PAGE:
Another reason to work your calves is to make them more powerful. When you sprint or jump, you generate strength and power in your calf muscles quickly and that’s why you need strong calves but, even more important, calves capable of generating force fast. Therefore, once you’ve mastered the calf raise and built up a baseline level of strength, shift some of your focus to exercises that work the calf muscles in an explosive manner. Rather than doing a standard calf raise, do explosive calf raises focusing on one leg at a time. Box jumps and single-leg box jumps are other exercises that work the calves explosively to build power.
Plyometric exercises where you pre-stretch a muscle and then shorten it quickly are another way to build powerful calves. Exercises like squat jumps, if you do them with intensity, boost your heart rate while they build strength and power in the calves. Jump roping is another underappreciated exercise for building powerful calves. Focus on intensity to get the most benefits. Start by jumping rope as fast as you can for a minute and work up to two minutes.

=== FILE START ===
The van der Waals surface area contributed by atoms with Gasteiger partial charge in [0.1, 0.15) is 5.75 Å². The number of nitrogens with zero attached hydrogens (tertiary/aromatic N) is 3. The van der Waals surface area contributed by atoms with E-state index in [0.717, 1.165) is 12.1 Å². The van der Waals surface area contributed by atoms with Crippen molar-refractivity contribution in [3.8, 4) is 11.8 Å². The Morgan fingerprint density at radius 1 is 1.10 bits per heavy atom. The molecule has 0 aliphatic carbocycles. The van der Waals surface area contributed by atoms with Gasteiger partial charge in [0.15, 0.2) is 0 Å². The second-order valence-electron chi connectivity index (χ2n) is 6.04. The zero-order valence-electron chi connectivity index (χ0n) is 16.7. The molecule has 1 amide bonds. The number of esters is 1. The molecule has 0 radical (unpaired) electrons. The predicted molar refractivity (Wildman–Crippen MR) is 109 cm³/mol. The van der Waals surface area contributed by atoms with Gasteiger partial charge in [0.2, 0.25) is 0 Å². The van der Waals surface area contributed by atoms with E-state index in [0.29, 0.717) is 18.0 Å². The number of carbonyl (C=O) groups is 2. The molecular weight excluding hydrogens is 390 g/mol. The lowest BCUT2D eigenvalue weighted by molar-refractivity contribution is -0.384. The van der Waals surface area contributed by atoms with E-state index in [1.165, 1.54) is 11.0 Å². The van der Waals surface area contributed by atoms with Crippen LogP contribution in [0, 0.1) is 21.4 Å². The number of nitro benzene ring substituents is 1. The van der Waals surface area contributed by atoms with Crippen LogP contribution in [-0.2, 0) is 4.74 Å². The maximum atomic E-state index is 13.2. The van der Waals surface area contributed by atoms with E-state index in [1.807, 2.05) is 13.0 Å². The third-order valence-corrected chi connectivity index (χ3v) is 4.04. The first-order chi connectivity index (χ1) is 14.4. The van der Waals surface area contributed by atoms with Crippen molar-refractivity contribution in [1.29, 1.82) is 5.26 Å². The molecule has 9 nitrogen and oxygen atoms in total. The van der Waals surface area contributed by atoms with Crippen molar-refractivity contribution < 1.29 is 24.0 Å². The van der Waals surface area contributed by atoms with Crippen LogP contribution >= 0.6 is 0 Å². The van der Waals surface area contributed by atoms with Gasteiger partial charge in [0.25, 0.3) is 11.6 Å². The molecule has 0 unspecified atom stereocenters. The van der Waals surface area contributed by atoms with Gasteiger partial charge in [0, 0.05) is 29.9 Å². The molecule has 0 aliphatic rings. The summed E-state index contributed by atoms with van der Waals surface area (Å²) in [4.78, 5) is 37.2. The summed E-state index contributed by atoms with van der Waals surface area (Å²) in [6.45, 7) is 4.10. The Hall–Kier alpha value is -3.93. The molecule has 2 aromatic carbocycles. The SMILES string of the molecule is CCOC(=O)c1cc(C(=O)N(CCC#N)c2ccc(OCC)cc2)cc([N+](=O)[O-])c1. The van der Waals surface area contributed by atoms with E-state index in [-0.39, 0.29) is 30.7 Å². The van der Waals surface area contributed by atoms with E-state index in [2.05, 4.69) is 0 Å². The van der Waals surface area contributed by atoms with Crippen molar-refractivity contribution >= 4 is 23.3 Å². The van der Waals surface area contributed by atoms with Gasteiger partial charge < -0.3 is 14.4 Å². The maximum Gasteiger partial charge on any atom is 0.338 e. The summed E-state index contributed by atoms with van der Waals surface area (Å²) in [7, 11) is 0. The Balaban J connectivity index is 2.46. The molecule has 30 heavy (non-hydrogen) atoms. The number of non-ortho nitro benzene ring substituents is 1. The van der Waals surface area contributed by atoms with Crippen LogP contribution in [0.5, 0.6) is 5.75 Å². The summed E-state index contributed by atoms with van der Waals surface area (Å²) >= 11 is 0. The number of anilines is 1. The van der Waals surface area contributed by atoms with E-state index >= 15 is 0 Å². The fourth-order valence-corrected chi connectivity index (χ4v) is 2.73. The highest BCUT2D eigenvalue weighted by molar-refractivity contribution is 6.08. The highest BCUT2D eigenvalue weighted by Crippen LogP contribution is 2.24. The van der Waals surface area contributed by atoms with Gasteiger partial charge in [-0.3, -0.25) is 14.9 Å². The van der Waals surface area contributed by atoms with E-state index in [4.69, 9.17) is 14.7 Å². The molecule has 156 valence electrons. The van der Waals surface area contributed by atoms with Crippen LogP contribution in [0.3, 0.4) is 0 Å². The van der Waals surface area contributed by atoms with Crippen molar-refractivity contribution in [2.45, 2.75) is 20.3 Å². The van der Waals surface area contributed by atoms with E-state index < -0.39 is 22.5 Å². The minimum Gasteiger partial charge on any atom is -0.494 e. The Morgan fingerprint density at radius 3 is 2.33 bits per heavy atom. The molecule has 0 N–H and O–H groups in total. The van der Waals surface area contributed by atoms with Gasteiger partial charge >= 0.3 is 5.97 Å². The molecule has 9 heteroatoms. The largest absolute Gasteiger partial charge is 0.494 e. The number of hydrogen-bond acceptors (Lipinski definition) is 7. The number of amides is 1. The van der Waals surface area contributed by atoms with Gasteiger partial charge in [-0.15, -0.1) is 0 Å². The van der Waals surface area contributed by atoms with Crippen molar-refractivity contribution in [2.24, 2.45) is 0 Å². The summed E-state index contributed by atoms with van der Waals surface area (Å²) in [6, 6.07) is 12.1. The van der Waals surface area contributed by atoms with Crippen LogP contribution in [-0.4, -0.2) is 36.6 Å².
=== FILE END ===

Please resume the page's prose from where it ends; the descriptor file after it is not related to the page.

The Bottom Line
Calf raises are an effective starting point for building calf strength, but they aren’t very effective for building power. That’s where box jumps and plyometric work comes in. If fact, if you do enough plyometrics, you might not need to do calf raises at all. Do calf raises but vary your calf exercises so you build not strength but power too.
- com. “Why Calf Raises Are a Waste of Time”
- Ema R, Ohki S, Takayama H, Kobayashi Y, Akagi R. Effect of calf-raise training on rapid force production and balance ability in elderly men. J Appl Physiol (1985). 2017;123(2):424–433. doi:10.1152/japplphysiol.00539.2016.